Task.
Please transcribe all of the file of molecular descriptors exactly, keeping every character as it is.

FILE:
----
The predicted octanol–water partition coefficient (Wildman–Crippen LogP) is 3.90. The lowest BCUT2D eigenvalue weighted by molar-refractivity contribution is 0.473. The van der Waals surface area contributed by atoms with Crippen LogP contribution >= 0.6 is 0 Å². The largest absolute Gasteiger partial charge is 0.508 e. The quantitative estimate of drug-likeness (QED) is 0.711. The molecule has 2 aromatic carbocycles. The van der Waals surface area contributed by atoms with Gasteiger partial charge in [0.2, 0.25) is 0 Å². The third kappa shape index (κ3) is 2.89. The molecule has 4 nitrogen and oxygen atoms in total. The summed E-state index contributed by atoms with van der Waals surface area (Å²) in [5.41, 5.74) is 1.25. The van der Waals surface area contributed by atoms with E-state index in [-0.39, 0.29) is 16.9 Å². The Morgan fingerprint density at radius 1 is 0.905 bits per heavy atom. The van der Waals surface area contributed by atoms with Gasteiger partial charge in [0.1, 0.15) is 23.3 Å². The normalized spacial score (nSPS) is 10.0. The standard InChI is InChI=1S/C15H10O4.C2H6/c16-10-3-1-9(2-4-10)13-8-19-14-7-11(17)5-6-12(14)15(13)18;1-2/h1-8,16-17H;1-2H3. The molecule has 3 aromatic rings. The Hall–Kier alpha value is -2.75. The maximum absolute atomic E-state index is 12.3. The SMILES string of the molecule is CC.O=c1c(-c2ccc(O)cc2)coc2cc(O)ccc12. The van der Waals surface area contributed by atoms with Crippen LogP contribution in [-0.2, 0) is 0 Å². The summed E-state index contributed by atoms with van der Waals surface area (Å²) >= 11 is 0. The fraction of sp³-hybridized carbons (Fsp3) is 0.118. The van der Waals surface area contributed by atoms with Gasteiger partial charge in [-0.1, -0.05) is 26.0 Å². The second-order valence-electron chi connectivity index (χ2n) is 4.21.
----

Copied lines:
The predicted octanol–water partition coefficient (Wildman–Crippen LogP) is 3.90. The lowest BCUT2D eigenvalue weighted by molar-refractivity contribution is 0.473. The van der Waals surface area contributed by atoms with Crippen LogP contribution >= 0.6 is 0 Å². The largest absolute Gasteiger partial charge is 0.508 e. The quantitative estimate of drug-likeness (QED) is 0.711. The molecule has 2 aromatic carbocycles. The van der Waals surface area contributed by atoms with Gasteiger partial charge in [0.2, 0.25) is 0 Å². The third kappa shape index (κ3) is 2.89. The molecule has 4 nitrogen and oxygen atoms in total. The summed E-state index contributed by atoms with van der Waals surface area (Å²) in [5.41, 5.74) is 1.25. The van der Waals surface area contributed by atoms with E-state index in [-0.39, 0.29) is 16.9 Å². The Morgan fingerprint density at radius 1 is 0.905 bits per heavy atom. The van der Waals surface area contributed by atoms with Gasteiger partial charge in [0.1, 0.15) is 23.3 Å². The normalized spacial score (nSPS) is 10.0. The standard InChI is InChI=1S/C15H10O4.C2H6/c16-10-3-1-9(2-4-10)13-8-19-14-7-11(17)5-6-12(14)15(13)18;1-2/h1-8,16-17H;1-2H3. The molecule has 3 aromatic rings. The Hall–Kier alpha value is -2.75. The maximum absolute atomic E-state index is 12.3. The SMILES string of the molecule is CC.O=c1c(-c2ccc(O)cc2)coc2cc(O)ccc12. The van der Waals surface area contributed by atoms with Crippen LogP contribution in [-0.2, 0) is 0 Å². The summed E-state index contributed by atoms with van der Waals surface area (Å²) >= 11 is 0. The fraction of sp³-hybridized carbons (Fsp3) is 0.118. The van der Waals surface area contributed by atoms with Gasteiger partial charge in [-0.1, -0.05) is 26.0 Å². The second-order valence-electron chi connectivity index (χ2n) is 4.21.